The Blue Lagoon – one of Iceland’s most popular tourist destinations – has been almost entirely closed for business since October 8 owing to the COVID-19 pandemic. The company announced limited opening hours in April and May, but as of Friday, March 28, all of the lagoon’s facilities will re-open. These facilities include the lagoon itself, the Retreat Spa, the Blue Lagoon’s four restaurants and two hotels, along with the company’s skincare shop and research and development centre.

According to Víkurfréttir, the Blue Lagoon has recently hired 112 new employees and plans on adding more people to its staff over the summer months. Grímur Sæmundsen, CEO of the Blue Lagoon, has expressed optimism for the summer: “Following an unprecedented winter, it is now more important than ever to take good care of one’s body and soul and to enjoy a pleasant summer.”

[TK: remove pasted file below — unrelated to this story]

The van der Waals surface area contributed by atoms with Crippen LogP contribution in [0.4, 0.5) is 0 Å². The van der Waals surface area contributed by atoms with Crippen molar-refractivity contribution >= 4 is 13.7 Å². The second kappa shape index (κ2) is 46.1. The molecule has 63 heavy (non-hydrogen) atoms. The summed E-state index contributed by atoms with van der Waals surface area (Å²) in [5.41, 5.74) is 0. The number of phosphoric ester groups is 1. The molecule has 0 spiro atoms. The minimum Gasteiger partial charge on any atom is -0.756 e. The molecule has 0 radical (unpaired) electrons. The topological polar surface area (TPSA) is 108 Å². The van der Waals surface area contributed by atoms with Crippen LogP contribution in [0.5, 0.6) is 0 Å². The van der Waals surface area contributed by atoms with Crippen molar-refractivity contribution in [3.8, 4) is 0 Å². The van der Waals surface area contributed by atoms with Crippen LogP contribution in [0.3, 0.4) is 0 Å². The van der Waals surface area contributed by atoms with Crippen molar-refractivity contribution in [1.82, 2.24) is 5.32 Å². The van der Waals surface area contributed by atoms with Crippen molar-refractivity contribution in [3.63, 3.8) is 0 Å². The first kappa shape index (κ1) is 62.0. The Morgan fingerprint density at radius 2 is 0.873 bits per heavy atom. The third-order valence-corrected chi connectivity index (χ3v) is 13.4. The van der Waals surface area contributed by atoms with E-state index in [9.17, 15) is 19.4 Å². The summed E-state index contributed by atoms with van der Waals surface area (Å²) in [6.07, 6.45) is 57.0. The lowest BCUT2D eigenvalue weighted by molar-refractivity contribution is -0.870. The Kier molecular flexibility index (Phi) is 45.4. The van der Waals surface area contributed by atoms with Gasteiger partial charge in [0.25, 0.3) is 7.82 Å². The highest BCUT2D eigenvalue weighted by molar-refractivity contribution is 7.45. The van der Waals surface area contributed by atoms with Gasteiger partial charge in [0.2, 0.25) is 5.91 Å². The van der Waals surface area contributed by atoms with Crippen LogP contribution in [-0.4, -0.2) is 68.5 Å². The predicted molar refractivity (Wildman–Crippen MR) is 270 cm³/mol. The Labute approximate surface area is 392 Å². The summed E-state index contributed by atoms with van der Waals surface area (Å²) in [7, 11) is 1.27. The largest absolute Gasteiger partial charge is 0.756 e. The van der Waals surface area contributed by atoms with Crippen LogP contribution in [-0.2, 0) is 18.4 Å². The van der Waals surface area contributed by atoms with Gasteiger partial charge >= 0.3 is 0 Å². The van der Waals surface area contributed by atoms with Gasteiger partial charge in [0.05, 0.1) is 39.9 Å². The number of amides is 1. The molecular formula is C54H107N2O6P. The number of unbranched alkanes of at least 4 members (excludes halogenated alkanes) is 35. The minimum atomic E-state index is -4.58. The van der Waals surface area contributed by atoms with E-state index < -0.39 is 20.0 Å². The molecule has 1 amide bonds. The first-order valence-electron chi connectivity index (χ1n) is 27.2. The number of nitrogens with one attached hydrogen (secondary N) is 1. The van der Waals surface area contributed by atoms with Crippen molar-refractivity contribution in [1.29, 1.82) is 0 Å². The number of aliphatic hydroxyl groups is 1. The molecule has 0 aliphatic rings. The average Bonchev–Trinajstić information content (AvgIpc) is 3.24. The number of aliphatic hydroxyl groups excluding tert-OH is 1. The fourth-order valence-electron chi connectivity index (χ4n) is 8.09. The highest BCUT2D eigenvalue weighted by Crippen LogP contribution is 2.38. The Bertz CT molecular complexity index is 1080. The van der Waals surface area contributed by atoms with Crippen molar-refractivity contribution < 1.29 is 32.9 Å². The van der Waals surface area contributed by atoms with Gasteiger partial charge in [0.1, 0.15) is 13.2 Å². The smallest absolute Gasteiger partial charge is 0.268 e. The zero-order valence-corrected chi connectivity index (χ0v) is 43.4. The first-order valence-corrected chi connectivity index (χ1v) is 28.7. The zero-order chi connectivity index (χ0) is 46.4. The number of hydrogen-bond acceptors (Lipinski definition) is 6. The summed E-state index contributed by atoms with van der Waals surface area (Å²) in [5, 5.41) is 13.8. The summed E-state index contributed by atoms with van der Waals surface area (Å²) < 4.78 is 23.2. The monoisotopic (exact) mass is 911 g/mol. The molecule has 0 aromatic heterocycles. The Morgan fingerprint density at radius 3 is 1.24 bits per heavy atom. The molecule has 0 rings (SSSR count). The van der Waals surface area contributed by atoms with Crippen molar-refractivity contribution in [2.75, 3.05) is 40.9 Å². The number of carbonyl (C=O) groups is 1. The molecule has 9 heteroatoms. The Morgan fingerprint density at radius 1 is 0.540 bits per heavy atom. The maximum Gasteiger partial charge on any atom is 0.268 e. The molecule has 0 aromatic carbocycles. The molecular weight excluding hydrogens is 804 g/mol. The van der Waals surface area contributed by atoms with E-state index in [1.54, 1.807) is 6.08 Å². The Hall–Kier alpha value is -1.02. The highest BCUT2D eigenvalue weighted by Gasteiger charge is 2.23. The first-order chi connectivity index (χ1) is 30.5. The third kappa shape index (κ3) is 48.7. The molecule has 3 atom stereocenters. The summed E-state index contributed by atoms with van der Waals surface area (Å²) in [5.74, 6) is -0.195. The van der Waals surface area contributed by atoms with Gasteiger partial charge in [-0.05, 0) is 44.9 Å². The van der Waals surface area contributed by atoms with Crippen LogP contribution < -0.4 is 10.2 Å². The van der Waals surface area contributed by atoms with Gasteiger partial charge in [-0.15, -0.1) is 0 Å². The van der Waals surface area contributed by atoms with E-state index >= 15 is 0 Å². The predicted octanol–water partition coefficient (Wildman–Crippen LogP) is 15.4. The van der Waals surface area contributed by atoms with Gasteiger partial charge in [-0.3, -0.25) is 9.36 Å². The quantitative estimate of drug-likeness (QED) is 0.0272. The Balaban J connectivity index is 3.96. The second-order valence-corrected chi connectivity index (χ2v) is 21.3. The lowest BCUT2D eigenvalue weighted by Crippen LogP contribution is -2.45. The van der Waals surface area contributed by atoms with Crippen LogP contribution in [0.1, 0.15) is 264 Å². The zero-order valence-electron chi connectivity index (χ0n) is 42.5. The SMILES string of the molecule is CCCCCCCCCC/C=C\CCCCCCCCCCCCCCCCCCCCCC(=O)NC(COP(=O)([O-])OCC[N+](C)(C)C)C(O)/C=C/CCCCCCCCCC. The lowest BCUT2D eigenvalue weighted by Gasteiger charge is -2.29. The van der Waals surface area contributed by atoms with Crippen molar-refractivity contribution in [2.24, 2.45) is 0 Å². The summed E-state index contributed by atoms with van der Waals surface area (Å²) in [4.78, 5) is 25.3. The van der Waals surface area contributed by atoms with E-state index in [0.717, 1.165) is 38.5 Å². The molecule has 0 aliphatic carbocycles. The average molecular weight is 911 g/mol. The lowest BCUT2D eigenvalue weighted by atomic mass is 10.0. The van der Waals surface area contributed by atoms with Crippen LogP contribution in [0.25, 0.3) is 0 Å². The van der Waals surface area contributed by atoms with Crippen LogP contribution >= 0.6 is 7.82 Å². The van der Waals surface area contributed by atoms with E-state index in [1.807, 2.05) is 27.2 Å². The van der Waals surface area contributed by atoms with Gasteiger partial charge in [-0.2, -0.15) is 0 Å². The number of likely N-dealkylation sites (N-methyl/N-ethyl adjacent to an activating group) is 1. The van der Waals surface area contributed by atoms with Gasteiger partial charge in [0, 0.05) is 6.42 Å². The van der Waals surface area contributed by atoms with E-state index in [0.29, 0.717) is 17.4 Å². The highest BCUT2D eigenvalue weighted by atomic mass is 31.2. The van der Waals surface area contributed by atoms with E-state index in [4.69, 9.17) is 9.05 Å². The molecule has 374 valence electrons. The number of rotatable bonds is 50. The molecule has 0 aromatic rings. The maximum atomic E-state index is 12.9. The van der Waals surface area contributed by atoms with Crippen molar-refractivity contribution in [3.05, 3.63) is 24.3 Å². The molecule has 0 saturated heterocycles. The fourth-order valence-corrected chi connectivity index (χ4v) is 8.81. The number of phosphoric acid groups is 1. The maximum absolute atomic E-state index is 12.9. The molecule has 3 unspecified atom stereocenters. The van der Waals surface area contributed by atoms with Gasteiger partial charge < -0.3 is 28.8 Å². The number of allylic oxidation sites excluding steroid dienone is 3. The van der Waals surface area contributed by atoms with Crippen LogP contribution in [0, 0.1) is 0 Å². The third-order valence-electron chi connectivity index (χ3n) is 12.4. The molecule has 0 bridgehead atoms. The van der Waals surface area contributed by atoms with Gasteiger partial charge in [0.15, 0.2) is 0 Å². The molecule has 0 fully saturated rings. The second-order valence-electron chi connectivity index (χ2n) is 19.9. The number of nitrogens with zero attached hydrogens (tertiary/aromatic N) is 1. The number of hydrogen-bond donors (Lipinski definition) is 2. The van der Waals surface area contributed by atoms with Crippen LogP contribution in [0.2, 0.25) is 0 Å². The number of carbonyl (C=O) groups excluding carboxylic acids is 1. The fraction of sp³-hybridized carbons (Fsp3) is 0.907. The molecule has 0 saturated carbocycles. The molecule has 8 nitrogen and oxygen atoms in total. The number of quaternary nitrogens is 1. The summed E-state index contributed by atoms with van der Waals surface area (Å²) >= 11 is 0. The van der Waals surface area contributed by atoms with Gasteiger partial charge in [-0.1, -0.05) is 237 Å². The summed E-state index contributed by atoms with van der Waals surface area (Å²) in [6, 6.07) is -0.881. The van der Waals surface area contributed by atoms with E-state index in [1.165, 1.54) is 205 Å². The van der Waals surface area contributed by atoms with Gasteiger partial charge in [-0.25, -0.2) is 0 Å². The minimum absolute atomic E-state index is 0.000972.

One-third now fully vaccinated

The government has now fully vaccinated a third of its target population, with two-thirds of Icelanders having received both doses of the vaccine. In an interview with RÚV yesterday, Chief Epidemiologist Þórólfur Guðnason stated that very few vaccinated individuals have been subsequently infected with COVID-19. “Those who have been infected have either just recently received their first or second jab; no one has fell seriously ill.”

The health authorities plan on vaccinating approximately 14,000 people next week with vaccines from Pfizer, Moderna, and Jansen.

According to government regulations, fully vaccinated travelers need to take a PCR test upon arrival at the international airport. They are then required to self-isolate until they receive their test results (within a 24-hour period). These guidelines are currently in effect until June 15, 2021.